A Little History
Amphibious vehicles have been around for a long time. The first documented one was actually a 17 ton dredger built way back in 1805 in Pittsburgh, Pennsylvania. Other industrial amphibious vehicles were made in the 1800s—a sail-powered wagon and a steam-powered paddleboat that could haul itself out of the water and across land to the next body of water as needed. The first non-industrial, recreational ‘water-land craft’ was created in 1931 by a New Jersey man who, according to the local newspapers at the time, wanted to beat the traffic on his commute to New York.
Then World War II happened, and the world changed. The world of amphibious craft changed as well. Both the Allies and the Axis powers had vehicles that traveled land and sea for troop and supply transports. The Germans had the Landwasserschlepper while the Americans had the famous DUKW-353 crafts or, as they were affectionately nicknamed, Ducks.
After the war, and possibly leveraging the fondness for Ducks among the civilian population, the first mass produced recreational amphibious cars rolled off the assembly line. Between 1961 and 1968, 4000 Amphicars were made, and the car became a cult classic. You might have seen one puttering down main street or tooling around in a local lake since a surprising number of them still exist to this day.
Not Your Father’s Amphib
Today, amphibious cars have come a long way from the cumbersome, leaky and mostly unreliable and crafts of the past. From ATVs to full size RVs, these wonders of both land and sea are marvels of engineering. Here are the best of the best:
The Panther. It’s a jeep. It’s a speedboat. It’s a new vehicle from Watercar, and it goes from a car to a boat in just 15 seconds. The Panther can hit 45mph on the water, rivaling your average speedboat, and it sports a custom-made 3.7 liter V6 engine, fiberglass hull, and lightweight chromoly steel chassis. Jeep freaks, this one is for you!
The Gibbs Aquada. As previously mentioned, most early amphibious cars were cumbersome. On land they were slow and handled poorly and on the water they performed similar to a dead slug. Not high performance at all. Enter the Aquada, a high speed amphibious vehicle developed by Gibbs Sports Amphibians. It can reach speeds of over 160 km/h (100 mph) on land and up to 50 km/h (30 mph) on water. The Aquada was engineered from scratch for high performance in both environments, with over 60 patents covering technical innovations.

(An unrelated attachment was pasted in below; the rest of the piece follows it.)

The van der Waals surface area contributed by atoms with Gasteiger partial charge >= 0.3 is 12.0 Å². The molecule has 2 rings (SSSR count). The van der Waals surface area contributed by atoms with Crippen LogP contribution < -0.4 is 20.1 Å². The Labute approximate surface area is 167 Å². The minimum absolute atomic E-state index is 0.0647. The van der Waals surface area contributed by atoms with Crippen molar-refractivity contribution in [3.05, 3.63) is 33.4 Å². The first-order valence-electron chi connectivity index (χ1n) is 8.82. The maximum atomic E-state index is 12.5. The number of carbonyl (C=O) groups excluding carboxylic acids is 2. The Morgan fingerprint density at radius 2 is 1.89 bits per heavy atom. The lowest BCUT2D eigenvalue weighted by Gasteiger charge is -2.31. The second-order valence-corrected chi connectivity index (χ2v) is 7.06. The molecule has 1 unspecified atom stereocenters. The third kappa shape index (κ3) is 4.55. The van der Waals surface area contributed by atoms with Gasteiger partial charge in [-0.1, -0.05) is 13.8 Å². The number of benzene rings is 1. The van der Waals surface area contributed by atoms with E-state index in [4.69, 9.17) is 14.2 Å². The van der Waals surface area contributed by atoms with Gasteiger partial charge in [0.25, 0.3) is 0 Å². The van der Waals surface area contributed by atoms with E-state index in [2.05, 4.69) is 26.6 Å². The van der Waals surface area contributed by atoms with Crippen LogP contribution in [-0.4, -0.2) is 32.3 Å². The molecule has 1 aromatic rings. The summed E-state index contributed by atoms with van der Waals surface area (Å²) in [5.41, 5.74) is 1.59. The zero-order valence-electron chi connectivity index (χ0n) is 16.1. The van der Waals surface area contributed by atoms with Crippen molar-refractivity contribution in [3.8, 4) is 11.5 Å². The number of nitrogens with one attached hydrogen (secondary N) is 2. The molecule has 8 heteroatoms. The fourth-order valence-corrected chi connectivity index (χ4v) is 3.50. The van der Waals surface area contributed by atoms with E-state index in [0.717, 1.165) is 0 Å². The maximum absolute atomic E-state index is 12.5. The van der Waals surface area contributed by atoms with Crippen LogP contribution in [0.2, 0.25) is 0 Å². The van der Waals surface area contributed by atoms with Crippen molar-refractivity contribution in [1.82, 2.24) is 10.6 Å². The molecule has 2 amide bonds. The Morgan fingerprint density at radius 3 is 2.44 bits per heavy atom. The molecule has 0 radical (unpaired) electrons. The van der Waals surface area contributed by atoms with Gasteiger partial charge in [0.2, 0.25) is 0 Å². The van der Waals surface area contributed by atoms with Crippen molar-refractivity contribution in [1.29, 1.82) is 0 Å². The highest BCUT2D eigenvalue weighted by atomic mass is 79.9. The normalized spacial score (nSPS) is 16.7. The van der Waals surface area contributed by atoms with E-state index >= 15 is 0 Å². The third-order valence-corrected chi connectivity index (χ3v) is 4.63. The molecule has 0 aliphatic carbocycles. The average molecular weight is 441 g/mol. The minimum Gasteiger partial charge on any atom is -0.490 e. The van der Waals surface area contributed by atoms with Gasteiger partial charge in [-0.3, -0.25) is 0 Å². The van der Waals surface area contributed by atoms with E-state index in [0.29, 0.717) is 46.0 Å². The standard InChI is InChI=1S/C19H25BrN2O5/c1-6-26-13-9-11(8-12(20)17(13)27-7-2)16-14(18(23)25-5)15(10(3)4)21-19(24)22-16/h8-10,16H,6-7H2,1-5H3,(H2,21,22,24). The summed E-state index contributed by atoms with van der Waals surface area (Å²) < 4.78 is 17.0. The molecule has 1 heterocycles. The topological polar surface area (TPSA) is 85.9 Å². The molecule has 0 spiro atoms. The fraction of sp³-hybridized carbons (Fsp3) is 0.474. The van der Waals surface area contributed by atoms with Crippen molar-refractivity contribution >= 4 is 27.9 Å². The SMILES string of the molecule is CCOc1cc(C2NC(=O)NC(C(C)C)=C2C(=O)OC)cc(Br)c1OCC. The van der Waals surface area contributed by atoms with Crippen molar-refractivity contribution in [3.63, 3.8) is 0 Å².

Rinspeed sQuba. Move over James Bond. Remember the Lotus from The Spy Who Loved Me fame? Every kid watching the scene with the sports car driving out of the surf and onto the beach said to himself, “I want that!” Well, now, for a price, you can have it! The sQuba is acclaimed by its maker as being the first submarine car, or the first car that can be driven both on land and underwater. This is technically not the same as the other amphibs on this list in that it doesn’t actually float on the surface.
Splash. Also by Rinspeed, this is another breakthrough in the world of amphibs in that it’s possibly the first one that is built with hydrofoil technology capable of a decent 50 mph on the water. Transforming from a Chevy Prowler-looking coupe into a speed boat, the Splash deploys a propeller, the spoiler rolls under the car becoming the rear hydrofoil, and two hydrofoils assimilated into the left and right sides of the splash come down, creating a tripod that lifts above the water at high speeds.
Gibbs Quadski. Pioneering the world of High Speed Amphibians (HSA), Gibbs has outdone the Aquada with a quad/jetski combo that just screams cool. Powered by a 275hp, 4-cylinder BMW engine it can cruise the trails and the lakes at up to 45mph. It’s pretty awesome, but for its $40,000 price tag, you could buy a side by side UTV, a turbocharged jetski, and the trailer to haul them with.
Terra Wind. I saved the most amazing amphib for last. Yes, this mammoth floats! It’s the world’s first true amphibious motor coach. The Terra Wind can travel on land at speeds of up to 80 mph, or, doubling as a yacht, it cruises the water at 7 knots. It has plenty of power and the front and rear air suspension make the drive smooth and reliable. According to CAMI, the manufacturer, maneuvering the Terra Wind on the water is unbelievably simple. And it exudes style. “The Terra Wind has been designed with the ultimate in luxury in mind,” says CAMI’s Julie Giljam. This motor coach features all the latest in technology. Marble floors, granite countertops, and lavish leather furnishings as just a few of the options. The Terra Wind is a custom masterpiece.
Sources: mentalfloss.com | complex.com | dailymail.co.uk | gibbssports.com | diseno-art.com | seriouswheels.com | camillc.com |